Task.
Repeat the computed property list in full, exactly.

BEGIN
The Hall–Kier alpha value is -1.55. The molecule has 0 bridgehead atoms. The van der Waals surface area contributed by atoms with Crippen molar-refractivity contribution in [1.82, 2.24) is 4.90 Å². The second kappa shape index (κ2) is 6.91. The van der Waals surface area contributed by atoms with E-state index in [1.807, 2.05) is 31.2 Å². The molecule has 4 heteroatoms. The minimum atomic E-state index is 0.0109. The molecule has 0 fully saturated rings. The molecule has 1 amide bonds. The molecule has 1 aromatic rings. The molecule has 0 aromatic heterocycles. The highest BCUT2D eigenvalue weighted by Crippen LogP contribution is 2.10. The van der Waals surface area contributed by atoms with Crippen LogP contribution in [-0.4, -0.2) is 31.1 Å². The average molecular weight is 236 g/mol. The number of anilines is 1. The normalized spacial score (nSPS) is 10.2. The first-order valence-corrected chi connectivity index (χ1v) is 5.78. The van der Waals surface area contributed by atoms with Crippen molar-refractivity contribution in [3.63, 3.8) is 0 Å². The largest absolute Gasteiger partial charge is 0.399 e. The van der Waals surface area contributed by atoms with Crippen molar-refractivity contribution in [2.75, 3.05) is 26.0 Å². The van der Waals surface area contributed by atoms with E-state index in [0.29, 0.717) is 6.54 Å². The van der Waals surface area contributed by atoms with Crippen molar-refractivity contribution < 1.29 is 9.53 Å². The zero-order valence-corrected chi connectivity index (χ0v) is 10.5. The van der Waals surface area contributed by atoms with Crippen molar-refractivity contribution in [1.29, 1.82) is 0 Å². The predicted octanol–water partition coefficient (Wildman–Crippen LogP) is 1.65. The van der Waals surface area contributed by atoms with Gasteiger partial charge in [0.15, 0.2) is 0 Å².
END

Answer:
The Hall–Kier alpha value is -1.55. The molecule has 0 bridgehead atoms. The van der Waals surface area contributed by atoms with Crippen molar-refractivity contribution in [1.82, 2.24) is 4.90 Å². The second kappa shape index (κ2) is 6.91. The van der Waals surface area contributed by atoms with E-state index in [1.807, 2.05) is 31.2 Å². The molecule has 4 heteroatoms. The minimum atomic E-state index is 0.0109. The molecule has 0 fully saturated rings. The molecule has 1 amide bonds. The molecule has 1 aromatic rings. The molecule has 0 aromatic heterocycles. The highest BCUT2D eigenvalue weighted by Crippen LogP contribution is 2.10. The van der Waals surface area contributed by atoms with Crippen LogP contribution in [-0.4, -0.2) is 31.1 Å². The average molecular weight is 236 g/mol. The number of anilines is 1. The normalized spacial score (nSPS) is 10.2. The first-order valence-corrected chi connectivity index (χ1v) is 5.78. The van der Waals surface area contributed by atoms with Crippen molar-refractivity contribution in [3.63, 3.8) is 0 Å². The largest absolute Gasteiger partial charge is 0.399 e. The van der Waals surface area contributed by atoms with Crippen molar-refractivity contribution in [2.75, 3.05) is 26.0 Å². The van der Waals surface area contributed by atoms with E-state index in [0.29, 0.717) is 6.54 Å². The van der Waals surface area contributed by atoms with Crippen molar-refractivity contribution < 1.29 is 9.53 Å². The zero-order valence-corrected chi connectivity index (χ0v) is 10.5. The van der Waals surface area contributed by atoms with Crippen molar-refractivity contribution in [1.29, 1.82) is 0 Å². The predicted octanol–water partition coefficient (Wildman–Crippen LogP) is 1.65. The van der Waals surface area contributed by atoms with Gasteiger partial charge in [0.15, 0.2) is 0 Å².